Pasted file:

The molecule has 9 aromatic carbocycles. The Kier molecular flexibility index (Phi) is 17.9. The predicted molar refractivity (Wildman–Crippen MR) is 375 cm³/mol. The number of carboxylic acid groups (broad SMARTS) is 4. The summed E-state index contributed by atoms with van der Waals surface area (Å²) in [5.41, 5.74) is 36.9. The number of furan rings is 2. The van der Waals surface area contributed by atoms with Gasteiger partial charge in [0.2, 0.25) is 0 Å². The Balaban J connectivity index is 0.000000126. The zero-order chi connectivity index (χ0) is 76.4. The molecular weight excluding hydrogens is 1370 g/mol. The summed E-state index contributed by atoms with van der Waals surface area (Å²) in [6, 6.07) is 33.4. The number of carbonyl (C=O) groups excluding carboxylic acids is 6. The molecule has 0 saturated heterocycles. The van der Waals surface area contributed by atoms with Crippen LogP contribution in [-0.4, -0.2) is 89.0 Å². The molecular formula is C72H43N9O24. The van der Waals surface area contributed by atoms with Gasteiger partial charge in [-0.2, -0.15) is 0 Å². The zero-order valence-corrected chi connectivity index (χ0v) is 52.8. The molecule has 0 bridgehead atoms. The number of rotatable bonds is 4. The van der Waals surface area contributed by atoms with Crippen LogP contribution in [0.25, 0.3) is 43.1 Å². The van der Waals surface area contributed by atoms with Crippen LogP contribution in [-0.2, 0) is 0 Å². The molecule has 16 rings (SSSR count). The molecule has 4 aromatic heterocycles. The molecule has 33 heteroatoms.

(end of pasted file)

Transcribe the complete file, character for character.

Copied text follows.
The molecule has 9 aromatic carbocycles. The Kier molecular flexibility index (Phi) is 17.9. The predicted molar refractivity (Wildman–Crippen MR) is 375 cm³/mol. The number of carboxylic acid groups (broad SMARTS) is 4. The summed E-state index contributed by atoms with van der Waals surface area (Å²) in [5.41, 5.74) is 36.9. The number of furan rings is 2. The van der Waals surface area contributed by atoms with Gasteiger partial charge in [0.2, 0.25) is 0 Å². The Balaban J connectivity index is 0.000000126. The zero-order chi connectivity index (χ0) is 76.4. The molecular weight excluding hydrogens is 1370 g/mol. The summed E-state index contributed by atoms with van der Waals surface area (Å²) in [6, 6.07) is 33.4. The number of carbonyl (C=O) groups excluding carboxylic acids is 6. The molecule has 0 saturated heterocycles. The van der Waals surface area contributed by atoms with Crippen LogP contribution in [-0.4, -0.2) is 89.0 Å². The molecular formula is C72H43N9O24. The van der Waals surface area contributed by atoms with Gasteiger partial charge in [-0.2, -0.15) is 0 Å². The zero-order valence-corrected chi connectivity index (χ0v) is 52.8. The molecule has 0 bridgehead atoms. The number of rotatable bonds is 4. The van der Waals surface area contributed by atoms with Crippen LogP contribution in [0.25, 0.3) is 43.1 Å². The van der Waals surface area contributed by atoms with Crippen LogP contribution in [-0.2, 0) is 0 Å². The molecule has 16 rings (SSSR count). The molecule has 4 aromatic heterocycles. The molecule has 33 heteroatoms.